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TV Review: The Good Place (Season 1)

From Michael Schur of the late, beloved The Office (the American version) and Parks and Recreation fame comes a new NBC comedy, The Good Place. Kristen Bell plays the recently deceased Eleanor who finds herself mistakenly placed in the “good place” of the afterlife. She must keep her secret from Michael (Ted Danson), the whimsical and naïve architect of the Good Place, or else wind up being sent to the Bad Place. Aiding Eleanor is her ostensible soulmate Chidi (William Jackson Harper), an ethics professor who tries to teach Eleanor how to be good after a lifetime of being bad.

Light-hearted, a bit quirky, and instantly likeable, The Good Place is a welcome boon in the current, depressing, snark-filled TV landscape. The zany, utopian Good Place is full of wish-fulfilment fantasies like soulmates, dream houses, and frozen yogurt galore. A chirpy AI named Janet (D’Arcy Carden) provides all the information and material needs for the residents of the Good Place; a universal translator helps Eleanor understand the French-speaking Chidi (although it also stops her from swearing); and no one can die (again).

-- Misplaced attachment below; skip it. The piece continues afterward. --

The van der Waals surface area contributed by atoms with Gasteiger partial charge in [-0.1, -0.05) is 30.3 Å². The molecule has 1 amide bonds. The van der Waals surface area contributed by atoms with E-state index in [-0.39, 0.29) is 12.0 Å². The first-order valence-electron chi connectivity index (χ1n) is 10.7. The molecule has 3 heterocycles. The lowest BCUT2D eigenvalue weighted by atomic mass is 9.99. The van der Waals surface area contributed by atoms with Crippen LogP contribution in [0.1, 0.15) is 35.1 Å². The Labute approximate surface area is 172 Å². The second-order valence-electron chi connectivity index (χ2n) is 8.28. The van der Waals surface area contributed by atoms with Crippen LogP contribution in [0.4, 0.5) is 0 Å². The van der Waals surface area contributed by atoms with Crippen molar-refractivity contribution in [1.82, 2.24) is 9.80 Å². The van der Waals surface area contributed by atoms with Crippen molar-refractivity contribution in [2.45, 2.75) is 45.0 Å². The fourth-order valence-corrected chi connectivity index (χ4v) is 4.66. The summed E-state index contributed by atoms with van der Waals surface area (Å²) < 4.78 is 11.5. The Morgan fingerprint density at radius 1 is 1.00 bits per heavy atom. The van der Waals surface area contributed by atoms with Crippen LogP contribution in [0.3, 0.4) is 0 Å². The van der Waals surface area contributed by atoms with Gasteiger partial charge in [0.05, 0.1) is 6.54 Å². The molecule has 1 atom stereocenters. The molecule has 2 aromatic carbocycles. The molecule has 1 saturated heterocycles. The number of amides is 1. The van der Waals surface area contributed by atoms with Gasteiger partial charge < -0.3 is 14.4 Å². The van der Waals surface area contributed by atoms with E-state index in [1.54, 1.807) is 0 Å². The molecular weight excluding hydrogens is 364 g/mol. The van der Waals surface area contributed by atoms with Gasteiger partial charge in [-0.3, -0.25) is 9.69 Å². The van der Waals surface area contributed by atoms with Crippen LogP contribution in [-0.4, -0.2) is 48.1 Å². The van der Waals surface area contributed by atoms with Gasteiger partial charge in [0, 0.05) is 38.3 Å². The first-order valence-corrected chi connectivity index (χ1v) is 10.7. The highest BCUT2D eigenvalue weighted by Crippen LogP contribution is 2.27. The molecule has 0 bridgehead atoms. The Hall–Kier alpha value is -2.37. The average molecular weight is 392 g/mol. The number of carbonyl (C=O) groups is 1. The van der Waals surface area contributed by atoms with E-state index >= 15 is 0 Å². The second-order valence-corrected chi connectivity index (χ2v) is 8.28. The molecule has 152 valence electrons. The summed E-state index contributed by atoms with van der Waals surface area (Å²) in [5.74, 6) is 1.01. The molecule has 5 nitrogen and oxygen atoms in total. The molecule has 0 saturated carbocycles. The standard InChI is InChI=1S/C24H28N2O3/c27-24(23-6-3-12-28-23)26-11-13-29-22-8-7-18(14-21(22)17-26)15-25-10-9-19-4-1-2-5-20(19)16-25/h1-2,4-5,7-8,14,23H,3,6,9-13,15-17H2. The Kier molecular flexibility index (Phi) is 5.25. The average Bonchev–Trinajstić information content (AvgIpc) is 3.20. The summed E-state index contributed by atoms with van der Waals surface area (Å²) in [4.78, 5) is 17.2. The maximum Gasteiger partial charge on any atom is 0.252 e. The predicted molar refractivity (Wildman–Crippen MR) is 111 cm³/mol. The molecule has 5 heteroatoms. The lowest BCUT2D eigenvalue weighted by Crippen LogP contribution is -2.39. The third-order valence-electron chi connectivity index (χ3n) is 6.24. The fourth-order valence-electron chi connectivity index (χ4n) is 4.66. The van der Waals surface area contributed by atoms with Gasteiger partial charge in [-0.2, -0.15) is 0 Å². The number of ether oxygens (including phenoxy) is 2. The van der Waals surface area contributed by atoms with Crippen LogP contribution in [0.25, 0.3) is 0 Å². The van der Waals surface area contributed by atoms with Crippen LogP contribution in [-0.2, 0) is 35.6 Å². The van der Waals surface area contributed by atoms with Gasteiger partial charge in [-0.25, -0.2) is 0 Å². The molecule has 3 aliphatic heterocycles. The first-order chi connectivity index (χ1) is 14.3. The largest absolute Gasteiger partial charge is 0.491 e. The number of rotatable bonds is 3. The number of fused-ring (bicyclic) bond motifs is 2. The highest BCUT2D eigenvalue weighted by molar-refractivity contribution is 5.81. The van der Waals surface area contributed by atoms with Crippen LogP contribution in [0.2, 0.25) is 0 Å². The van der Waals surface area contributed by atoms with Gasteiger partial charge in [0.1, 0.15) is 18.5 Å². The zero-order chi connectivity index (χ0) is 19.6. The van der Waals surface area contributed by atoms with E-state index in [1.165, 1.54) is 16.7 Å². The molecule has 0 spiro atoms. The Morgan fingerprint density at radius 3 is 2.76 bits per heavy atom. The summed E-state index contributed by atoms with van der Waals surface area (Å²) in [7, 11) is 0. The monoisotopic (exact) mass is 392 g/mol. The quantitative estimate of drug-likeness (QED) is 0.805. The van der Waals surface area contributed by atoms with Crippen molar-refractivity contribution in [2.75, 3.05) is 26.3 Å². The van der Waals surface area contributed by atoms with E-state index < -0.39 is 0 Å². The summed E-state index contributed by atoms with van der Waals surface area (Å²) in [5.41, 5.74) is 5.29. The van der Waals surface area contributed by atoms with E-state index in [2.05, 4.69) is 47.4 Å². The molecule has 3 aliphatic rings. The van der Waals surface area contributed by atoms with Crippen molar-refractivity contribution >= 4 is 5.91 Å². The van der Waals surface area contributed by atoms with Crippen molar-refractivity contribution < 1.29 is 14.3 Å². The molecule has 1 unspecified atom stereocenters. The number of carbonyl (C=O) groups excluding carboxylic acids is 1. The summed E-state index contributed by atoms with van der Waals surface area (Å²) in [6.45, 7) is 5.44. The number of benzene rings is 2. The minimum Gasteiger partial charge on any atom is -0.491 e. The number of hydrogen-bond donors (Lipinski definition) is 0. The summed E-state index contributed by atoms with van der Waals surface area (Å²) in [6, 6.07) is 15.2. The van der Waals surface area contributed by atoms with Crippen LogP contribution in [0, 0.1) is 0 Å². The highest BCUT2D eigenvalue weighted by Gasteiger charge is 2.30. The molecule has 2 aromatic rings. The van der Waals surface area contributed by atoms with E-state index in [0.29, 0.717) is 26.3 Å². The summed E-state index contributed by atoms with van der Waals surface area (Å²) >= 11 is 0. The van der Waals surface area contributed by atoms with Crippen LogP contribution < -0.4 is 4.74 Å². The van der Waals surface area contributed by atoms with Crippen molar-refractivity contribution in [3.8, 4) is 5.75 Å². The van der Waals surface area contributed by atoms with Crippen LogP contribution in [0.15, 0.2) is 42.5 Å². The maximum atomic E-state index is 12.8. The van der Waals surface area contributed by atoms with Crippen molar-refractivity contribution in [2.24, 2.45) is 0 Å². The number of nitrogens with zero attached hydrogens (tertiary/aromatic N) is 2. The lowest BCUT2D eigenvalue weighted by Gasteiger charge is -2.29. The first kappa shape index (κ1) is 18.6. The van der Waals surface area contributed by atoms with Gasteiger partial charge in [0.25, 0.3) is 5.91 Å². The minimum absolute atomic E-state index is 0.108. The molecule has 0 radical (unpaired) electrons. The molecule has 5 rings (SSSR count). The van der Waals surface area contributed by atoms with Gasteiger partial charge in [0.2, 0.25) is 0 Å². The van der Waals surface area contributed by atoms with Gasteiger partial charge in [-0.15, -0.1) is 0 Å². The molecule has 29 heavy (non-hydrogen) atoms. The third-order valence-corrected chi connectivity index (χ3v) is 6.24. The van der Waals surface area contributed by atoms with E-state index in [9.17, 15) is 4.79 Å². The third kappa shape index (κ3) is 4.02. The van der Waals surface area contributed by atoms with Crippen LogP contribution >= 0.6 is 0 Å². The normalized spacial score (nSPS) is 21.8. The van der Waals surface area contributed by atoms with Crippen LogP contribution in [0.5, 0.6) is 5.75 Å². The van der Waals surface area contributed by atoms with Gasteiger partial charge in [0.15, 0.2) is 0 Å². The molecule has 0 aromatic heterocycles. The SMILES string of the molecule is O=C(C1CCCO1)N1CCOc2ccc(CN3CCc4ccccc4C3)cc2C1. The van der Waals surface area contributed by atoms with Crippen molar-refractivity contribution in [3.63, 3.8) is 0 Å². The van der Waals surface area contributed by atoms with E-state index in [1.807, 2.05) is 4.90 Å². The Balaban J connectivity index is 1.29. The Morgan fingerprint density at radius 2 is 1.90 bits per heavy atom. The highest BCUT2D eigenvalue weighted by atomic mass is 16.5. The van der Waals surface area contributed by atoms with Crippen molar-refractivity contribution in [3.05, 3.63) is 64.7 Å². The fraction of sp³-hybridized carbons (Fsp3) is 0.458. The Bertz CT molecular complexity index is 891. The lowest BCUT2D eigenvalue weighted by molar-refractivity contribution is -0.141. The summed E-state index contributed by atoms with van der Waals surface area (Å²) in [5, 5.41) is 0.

To balance out the whimsy, Bell is at her least lovable: in flashbacks, Eleanor is shown to be selfish and rude to both friends and strangers. Her quest to be good frustrates Chidi and throws him into an ethical dilemma as Eleanor’s presence in the Good Place seems to be damaging the carefully calibrated system that runs it. However, not everything is as it seems, and even other residents, namely Eleanor and Chidi’s neighbours the stunning socialite Tahani (Jameela Jamil) and silent monk Jianyu (Manny Jacinto), have their own secrets, which are gradually revealed in even more flashbacks (there really are a lot of flashbacks in each episode). Danson seems to be having boundless fun as the grey-suited, white-haired Michael who finds humans very entertaining and is alternately very proud and very worried about his work in maintaining the Good Place, which is never quite under control.

Even with a sort of silly premise, The Good Place also takes bold risks in storytelling and concludes the season with bang, generating fresh conflict for season two, which is airing currently.

Ratings (out of 5):

Directing: 3

Story: 4

Acting: 4

Dialogue: 4

Editing: 3

Visuals: 3.5

Music/Score: 3

Overall Average: 3.5

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